Berynda, Pamva, b ca 1555–60s near Sambir, d 23 July 1632 in Kyiv. An outstanding Ukrainian lexicographer and poet of the baroque tradition. His Leksykon slavenorosskyi i imen tolkovanyie (A Slavonic-Ruthenian Lexicon and Explanation of Proper Names, 1627; 2nd edn Kuteinsky Monastery, Belarus, 1653) grew out of his work as a proofreader and editor with Ukrainian printers, particularly at the press of the Kyivan Cave Monastery (see Kyivan Cave Monastery Press), where he was invited from Lviv in 1616. His dictionary contains 6,982 Church Slavonic words and foreign terms used in Church Slavonic texts, for which it supplies equivalent terms from the literary Ukrainian of the time and occasional etymologies and explanations. Berynda's intention in compiling the dictionary was to revive the Church Slavonic tradition of the literary language and thus to counteract the influence of Polish Catholicism and Polish culture. The composition and the language of the dictionary have been studied by Pavlo Zhytetsky, Zenaida Veselovska, Wiesław Witkowski, Oleksa Horbach, and others. Berynda's Leksykon was edited with an introduction by Vasyl Nimchuk and reprinted by photo-offset in Kyiv in 1961.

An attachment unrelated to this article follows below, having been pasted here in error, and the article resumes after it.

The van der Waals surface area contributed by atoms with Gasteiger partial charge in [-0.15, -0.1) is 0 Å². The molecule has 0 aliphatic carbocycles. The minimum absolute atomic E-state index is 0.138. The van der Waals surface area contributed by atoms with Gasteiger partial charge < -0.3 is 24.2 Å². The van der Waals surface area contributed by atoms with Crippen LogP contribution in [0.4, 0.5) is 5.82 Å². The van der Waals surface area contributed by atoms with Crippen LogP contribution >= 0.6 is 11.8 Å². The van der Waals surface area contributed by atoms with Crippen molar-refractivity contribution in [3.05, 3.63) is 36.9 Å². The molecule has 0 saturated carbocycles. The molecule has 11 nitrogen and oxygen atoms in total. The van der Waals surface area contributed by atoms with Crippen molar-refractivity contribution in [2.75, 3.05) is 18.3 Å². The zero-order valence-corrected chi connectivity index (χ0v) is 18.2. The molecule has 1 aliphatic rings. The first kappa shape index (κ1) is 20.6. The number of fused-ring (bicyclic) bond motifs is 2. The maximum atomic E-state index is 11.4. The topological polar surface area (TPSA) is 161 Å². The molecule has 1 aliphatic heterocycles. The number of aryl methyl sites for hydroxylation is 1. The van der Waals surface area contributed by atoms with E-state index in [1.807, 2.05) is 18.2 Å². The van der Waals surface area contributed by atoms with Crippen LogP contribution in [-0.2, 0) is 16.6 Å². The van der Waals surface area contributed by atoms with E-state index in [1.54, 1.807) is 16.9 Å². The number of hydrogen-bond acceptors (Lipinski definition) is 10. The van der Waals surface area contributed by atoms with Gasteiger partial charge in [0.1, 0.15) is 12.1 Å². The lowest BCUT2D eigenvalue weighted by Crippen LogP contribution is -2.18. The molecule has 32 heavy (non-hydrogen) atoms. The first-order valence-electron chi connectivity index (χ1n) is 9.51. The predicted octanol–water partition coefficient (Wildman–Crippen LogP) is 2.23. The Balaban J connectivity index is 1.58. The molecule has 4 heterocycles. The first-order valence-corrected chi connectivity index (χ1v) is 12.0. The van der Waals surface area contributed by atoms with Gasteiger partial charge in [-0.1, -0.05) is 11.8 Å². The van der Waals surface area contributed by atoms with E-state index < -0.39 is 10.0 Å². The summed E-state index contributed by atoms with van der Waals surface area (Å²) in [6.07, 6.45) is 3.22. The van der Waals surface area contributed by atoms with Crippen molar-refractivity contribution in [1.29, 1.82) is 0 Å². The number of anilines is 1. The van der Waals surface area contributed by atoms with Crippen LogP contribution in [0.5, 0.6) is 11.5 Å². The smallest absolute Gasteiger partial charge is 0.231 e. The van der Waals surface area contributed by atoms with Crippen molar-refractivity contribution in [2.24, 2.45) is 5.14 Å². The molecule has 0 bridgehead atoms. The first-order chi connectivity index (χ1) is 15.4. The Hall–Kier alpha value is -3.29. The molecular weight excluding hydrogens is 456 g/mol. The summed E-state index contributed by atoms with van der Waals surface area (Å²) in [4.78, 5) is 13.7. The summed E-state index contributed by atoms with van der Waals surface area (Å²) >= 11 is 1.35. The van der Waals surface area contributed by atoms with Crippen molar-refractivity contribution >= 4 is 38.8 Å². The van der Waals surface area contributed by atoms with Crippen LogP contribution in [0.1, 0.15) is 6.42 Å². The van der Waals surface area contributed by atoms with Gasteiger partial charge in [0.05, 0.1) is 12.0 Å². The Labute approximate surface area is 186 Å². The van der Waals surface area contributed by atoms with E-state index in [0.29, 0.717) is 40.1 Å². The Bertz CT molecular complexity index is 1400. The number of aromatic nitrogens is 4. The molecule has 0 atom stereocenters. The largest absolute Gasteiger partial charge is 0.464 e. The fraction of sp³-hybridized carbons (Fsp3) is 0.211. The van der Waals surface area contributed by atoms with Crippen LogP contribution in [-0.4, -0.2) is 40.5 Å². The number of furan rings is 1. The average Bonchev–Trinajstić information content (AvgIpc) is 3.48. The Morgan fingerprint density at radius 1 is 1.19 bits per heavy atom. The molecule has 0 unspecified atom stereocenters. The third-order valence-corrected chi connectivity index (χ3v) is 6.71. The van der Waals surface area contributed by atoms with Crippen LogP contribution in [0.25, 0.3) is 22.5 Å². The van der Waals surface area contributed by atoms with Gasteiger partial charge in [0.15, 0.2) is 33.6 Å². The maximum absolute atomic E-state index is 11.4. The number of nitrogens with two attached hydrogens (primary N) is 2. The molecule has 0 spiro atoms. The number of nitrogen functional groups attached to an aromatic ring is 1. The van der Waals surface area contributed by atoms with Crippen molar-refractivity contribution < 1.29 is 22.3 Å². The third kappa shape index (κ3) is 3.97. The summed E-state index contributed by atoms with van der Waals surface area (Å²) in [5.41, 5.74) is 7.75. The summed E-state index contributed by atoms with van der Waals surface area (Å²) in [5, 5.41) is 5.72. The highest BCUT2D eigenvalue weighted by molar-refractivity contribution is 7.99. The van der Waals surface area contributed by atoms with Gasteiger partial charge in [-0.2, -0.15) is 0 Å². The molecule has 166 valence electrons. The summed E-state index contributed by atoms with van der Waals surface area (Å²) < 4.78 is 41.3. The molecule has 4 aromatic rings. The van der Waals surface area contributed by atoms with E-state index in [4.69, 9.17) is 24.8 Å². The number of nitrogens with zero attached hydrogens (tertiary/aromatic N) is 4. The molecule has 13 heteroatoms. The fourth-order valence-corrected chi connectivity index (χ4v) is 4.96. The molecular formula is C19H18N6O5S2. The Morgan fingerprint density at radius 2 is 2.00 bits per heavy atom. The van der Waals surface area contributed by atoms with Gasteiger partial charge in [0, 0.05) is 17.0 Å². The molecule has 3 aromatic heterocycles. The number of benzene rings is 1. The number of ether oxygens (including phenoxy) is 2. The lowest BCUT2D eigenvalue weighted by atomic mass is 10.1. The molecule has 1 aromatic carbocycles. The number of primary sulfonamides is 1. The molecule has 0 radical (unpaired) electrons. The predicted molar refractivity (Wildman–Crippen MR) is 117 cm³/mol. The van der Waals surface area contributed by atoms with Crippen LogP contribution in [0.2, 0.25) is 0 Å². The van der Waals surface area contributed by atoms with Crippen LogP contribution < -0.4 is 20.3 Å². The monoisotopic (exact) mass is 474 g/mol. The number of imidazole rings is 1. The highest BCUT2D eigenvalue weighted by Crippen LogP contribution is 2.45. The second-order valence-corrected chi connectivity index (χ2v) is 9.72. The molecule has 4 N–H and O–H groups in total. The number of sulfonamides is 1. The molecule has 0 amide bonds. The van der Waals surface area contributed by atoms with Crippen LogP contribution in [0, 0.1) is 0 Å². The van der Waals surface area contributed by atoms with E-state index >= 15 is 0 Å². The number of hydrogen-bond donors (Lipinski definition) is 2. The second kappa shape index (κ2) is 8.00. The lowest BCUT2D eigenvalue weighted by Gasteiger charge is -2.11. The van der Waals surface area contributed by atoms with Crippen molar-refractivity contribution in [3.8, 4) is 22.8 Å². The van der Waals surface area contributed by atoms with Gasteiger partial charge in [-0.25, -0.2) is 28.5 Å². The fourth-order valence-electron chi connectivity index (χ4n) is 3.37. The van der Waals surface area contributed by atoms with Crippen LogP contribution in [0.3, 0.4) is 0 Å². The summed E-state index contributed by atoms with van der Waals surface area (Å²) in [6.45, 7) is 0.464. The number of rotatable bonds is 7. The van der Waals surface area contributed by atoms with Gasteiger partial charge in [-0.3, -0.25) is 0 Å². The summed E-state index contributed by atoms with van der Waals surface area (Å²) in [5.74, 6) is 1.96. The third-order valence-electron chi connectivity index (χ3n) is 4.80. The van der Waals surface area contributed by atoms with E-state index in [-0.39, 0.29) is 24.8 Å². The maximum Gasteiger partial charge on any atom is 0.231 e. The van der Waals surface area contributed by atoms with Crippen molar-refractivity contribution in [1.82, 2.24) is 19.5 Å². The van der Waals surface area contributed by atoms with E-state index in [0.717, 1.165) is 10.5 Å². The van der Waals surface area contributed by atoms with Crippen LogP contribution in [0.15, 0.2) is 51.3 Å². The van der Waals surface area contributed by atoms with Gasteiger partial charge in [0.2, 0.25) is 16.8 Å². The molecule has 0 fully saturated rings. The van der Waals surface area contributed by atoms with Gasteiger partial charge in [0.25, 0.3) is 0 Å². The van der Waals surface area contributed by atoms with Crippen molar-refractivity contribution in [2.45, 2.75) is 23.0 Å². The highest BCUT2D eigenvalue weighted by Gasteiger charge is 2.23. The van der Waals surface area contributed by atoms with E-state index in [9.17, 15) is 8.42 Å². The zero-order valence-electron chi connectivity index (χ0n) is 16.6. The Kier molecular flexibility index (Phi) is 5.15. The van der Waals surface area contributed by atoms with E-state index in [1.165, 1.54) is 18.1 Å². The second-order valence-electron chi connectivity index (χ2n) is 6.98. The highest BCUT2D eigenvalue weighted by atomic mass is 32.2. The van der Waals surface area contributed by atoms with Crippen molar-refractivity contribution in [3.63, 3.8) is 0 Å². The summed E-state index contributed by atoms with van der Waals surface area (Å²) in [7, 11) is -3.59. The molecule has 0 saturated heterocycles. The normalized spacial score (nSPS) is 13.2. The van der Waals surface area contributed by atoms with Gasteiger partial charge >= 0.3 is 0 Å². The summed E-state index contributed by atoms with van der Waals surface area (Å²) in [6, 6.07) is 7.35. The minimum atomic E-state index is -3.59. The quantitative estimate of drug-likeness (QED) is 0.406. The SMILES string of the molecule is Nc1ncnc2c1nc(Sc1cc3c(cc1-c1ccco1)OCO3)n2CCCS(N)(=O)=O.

In 1616 Berynda published a Christmas dialogue entitled Na Rozhdestvo Hospoda Boha i Spasa nasheho Iysusa Khrysta virshi dlia utikhy pravoslavnym khrystyianam (Poems for the Enjoyment of Orthodox Christians on the Occasion of the Birth of Our Lord and Savior Jesus Christ). It consisted of a prologue, speeches by seven boys, an epilogue, and poems on religious themes.
George Y. Shevelov
[This article originally appeared in the Encyclopedia of Ukraine, vol. 1 (1984).]